The fishing village was also changing. Heavy demand for shrimp and pomfret from foreign markets was driving up prices. Trawler operators were quick to capitalize on this new found revenue stream. There were new faces to be seen in the village and money, more money than the village had ever seen.
On Sundays, the trawler crews often banded together to take advantage of the day off and head across the bay to the big town. This was a real sea port with big ships that crossed the oceans to faraway lands. Used to the compact utility of the trawler, Farook was at first excited by the size of the ships. The ship folk seemed better dressed, seemed to have far more money to spend.
Farook, could not but help compare the way they carried themselves, with a near swaggering assurance, to the trawler crews. These trips became a regular fascination with him. He took to going over whenever he had a chance. The sailors he met told tales of far away lands; the women, the shops, the bright lights and Farook wanted nothing more than an opportunity on the merchant ships.
It took him some time to approach the sailor working near one of the large ships. He eased up to him and casually asked “What kind of fish do you catch in that?”.
The sailor looked up, saw him, shrugged and said, “We don’t catch fish. We carry all kinds of cargo across the seas.”
He waited, then slyly looked at Farook. “You want to see what it looks like?”
“Yes, I’d very much like to see”.
From the moment he stepped on board, Farook, wanted to stay there. He wished he could find a way to be on this ship. The next few hours went by in a blur. Years later, he could not say how it happened. When he put his thumb print on the contract, it was done. He was no longer a fisherman. The next day he packed his few belongings and went to visit his father.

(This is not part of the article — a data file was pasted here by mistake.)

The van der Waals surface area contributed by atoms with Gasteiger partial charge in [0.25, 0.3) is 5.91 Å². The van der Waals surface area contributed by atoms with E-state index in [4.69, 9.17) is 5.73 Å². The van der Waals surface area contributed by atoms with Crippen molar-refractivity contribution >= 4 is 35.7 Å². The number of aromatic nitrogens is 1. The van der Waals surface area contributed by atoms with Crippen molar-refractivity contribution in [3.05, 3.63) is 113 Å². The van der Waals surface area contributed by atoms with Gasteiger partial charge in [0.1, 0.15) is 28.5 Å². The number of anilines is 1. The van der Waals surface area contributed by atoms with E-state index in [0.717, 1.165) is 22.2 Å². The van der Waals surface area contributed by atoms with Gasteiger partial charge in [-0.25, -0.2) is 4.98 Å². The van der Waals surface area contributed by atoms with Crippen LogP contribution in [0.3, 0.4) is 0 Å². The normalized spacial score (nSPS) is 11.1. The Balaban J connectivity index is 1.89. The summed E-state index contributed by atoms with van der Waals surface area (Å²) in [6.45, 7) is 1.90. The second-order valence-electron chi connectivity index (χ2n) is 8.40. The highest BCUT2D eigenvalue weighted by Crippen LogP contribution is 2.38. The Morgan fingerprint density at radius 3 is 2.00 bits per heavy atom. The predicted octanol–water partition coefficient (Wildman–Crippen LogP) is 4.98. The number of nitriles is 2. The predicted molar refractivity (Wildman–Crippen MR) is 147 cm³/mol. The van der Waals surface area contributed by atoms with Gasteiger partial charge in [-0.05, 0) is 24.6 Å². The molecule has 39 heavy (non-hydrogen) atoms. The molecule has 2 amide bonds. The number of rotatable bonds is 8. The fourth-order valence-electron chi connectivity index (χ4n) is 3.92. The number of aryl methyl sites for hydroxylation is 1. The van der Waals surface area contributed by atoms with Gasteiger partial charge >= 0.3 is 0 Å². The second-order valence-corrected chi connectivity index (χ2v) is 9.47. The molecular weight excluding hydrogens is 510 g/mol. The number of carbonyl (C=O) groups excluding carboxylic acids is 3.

His father had aged 15 years in the last 3 years. Sabina was married and had left the house. He was alone with Jubair. They were doing the work of 3 people between them. Farook was conscious of a feeling of shame as he handed over the bulk of his savings to his father. He told him he was going away on the big ships across the bay. He would visit often. He would send money. They both knew what would happen. Neither could catch the other’s eye and then Farook was gone.
Gone to the big ships.
Gone away from fish.
He settled into the merchant ships. The long hauls across the sea took him to Indonesia, Australia and China and even further away. One fine day, Farook found himself steaming through the mouth of the St Lawrence River into Quebec City.
Two days after docking, Farook found himself suddenly jobless. The shipping company, faced with mounting losses, could no longer run the ship. Farook was left with no way to go home.
Luckily for him, one of the crew had been to Quebec before and had Bangladeshi connections in the city. Farook found himself living with a Bangladeshi family he had never seen before, while tried to work out what his options were.
Three months was enough to tell him that he would do better away from Quebec. He’d had a hard time picking up some elementary English, but the French was beyond him. The Bangladeshi dock worker he shared a room with told him he’d be better off in Toronto. He even found a contact.
So Farook went to Toronto and spent a year living with a taxi driver, in a little apartment off Danforth Avenue, above a small, crowded store. In the summer evenings he and the taxi driver and his friends would sit outside the store, sipping tea, swapping stories, smoking. The store owner joined them sometimes on days when business was slow.
Thrown into the company of taxi drivers, Farook soon found himself learning how to drive and became, invetably, yet another Bangladeshi taxi driver. The network helped with the work permit and then permanent residence.